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I’ve spent a lot of time this week
looking through the large square of glass
that is this short-lease apartment’s western window,
watching the older couple who live
on the same level in the neighbouring high-rise.  

They always seem to be in view:
one of them sitting in a chair,
one of them plodding between rooms,
as if they’re making an effort at
putting on a show for me. Perhaps
they’re thinking the same thing
when they look this way and see
I’m still here, seated at one end
of this foldout table, facing my screen.
I do my best to look busy. Yesterday  

I watched them do the breakfast dishes:
the old man’s forearm moving in circles
around and around as he scrubbed the plates,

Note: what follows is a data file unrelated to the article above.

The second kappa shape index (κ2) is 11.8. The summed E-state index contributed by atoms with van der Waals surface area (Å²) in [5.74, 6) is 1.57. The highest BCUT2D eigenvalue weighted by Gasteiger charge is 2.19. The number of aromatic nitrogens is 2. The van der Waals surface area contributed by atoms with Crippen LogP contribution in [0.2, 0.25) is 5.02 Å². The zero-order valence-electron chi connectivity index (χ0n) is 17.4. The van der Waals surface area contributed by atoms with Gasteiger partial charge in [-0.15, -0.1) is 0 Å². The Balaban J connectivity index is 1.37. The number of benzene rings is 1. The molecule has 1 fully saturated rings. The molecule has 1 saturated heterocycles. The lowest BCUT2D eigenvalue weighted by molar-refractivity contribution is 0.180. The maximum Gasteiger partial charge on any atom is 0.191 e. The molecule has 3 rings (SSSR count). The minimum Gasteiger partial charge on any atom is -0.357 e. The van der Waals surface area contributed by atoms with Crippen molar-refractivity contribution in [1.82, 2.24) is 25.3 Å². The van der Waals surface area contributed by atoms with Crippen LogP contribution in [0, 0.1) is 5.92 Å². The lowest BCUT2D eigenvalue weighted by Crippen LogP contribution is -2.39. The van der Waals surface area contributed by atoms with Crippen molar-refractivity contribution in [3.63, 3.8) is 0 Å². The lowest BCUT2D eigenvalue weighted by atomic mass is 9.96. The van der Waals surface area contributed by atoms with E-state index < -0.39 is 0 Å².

the old lady waiting patiently beside him,
the tea-towel draped over her arm.  

Every afternoon they sit together on the sofa
in their conservatory, facing the empty beach,
filling in the crossword from the morning paper.
If tomorrow’s forecast holds good,
and the winter sun returns,
perhaps they’ll open their ranch slider
to the balcony and eat lunch al fresco.  



Claire Orchard’s  poetry has appeared in various journals including Landfall, Sport, Sweet Mammalian, The Rialto, Atlanta Review and Best New Zealand Poems. Her first collection of poetry, Cold Water Cure, was published by Victoria University Press in 2016.